For 60 years, women on the pill have had periods just to please the Pope. Why am I not surprised?

This week’s news is a blatant example of the way in which patriarchy distorts our understanding of what is in women’s best interests.

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People ask you the strangest questions when you’re suffering from a life-threatening eating disorder. Such as: “How can I get it, but only for a bit?” and “Why don’t you just have a sandwich?”

The strangest for me, though, was this: “Don’t you miss having periods?” As though the prospect of cramping and bleeding could have lured me back to recovery in a way a tuna melt never could.

I didn’t menstruate at all between the ages of 11 and 21. For me, amenorrhea was a symptom of starvation. The people around me were right to be worried. Even so, I couldn’t help thinking they had an odd way of expressing it.

I missed having a healthy body, one that would have been capable of menstruating, and was thankful when I eventually got it back. But miss periods, in and of themselves? Why should I? Was this really about health or something more – the idea of being a “proper” woman, as opposed to one who used illness as a way of shirking her monthly duties?

I was reminded of this on reading the revelation that countless women have, for the past 60 years, been having monthly bleeds for no reason whatsoever. For decades, women who take the combined contraceptive pill have been advised to follow a regime of 21 days on, 7 days off, in order to experience “withdrawal bleeds” which, while technically not the same as ordinary menstrual periods, certainly feel like them.

The reason for this has not been women’s health, even though many pill-takers – myself included – have naturally assumed that skipping periods is inherently harmful. It turns out that John Rock, one of the gynaecologists who worked on the development of the pill in the sixties, was hoping to make it more palatable to the Catholic Church. If women could still be seen to be having “natural” monthly cycles, then perhaps they could be forgiven for bailing out on unwanted pregnancies. The Pope was having none of it. Nonetheless, the advice to women didn’t change, even if not all of them followed it.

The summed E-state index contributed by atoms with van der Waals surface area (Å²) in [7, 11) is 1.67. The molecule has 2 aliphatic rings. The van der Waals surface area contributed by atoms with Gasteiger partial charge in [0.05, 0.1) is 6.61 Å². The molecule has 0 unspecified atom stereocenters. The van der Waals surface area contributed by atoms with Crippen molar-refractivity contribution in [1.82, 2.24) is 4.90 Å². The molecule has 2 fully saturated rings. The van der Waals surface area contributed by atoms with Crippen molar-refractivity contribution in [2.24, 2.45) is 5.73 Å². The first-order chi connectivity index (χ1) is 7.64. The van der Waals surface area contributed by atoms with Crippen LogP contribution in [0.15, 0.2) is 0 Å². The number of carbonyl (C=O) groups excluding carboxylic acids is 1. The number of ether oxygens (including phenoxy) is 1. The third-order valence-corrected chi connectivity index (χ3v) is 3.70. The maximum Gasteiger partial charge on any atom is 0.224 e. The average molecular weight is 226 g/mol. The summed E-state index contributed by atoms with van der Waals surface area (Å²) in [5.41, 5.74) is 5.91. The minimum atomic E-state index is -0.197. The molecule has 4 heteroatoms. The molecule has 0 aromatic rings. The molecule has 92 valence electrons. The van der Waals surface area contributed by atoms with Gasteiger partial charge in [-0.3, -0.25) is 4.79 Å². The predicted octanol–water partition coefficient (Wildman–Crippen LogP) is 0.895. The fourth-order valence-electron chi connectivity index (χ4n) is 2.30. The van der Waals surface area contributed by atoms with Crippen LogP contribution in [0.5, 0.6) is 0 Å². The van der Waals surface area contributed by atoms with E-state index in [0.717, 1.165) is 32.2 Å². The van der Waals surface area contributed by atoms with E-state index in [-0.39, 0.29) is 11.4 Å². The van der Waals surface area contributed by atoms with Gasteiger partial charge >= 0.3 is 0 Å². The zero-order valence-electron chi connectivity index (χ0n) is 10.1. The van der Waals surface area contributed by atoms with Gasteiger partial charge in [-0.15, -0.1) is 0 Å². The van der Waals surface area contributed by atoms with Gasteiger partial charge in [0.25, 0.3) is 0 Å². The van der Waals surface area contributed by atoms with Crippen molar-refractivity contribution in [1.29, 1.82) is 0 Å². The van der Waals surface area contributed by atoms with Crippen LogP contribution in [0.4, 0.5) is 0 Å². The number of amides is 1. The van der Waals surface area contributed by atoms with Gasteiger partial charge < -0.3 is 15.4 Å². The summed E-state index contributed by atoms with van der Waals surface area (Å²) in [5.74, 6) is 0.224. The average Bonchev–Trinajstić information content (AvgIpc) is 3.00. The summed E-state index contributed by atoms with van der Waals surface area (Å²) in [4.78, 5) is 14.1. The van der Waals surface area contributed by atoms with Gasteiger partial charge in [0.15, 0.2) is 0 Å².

Years ago I shared a house with a woman who took her pills all the time and therefore avoided bleeds. I admit to having been deeply mistrustful of this. Surely you couldn’t just skip that part of having a female body? Surely there’d be some payback somewhere down the line, not unlike my own increased risk of osteoporosis following anorexia?

I imagined litres of poisonous excess blood building up inside my housemate. I considered myself a feminist, hardly someone who believed women should be punished for failing to commit their bodies to reproductive cycles; yet somehow I’d absorbed the idea that the body itself would only “forgive” you for avoiding menstruation if you were pregnant or breastfeeding. (After all, everything I’d read about the menopause suggested that even anything gained by the natural cessation of periods would be lost several times over by mood swings, hot flushes and brain fog; Mother Nature – or God’s – final joke at women’s expense.)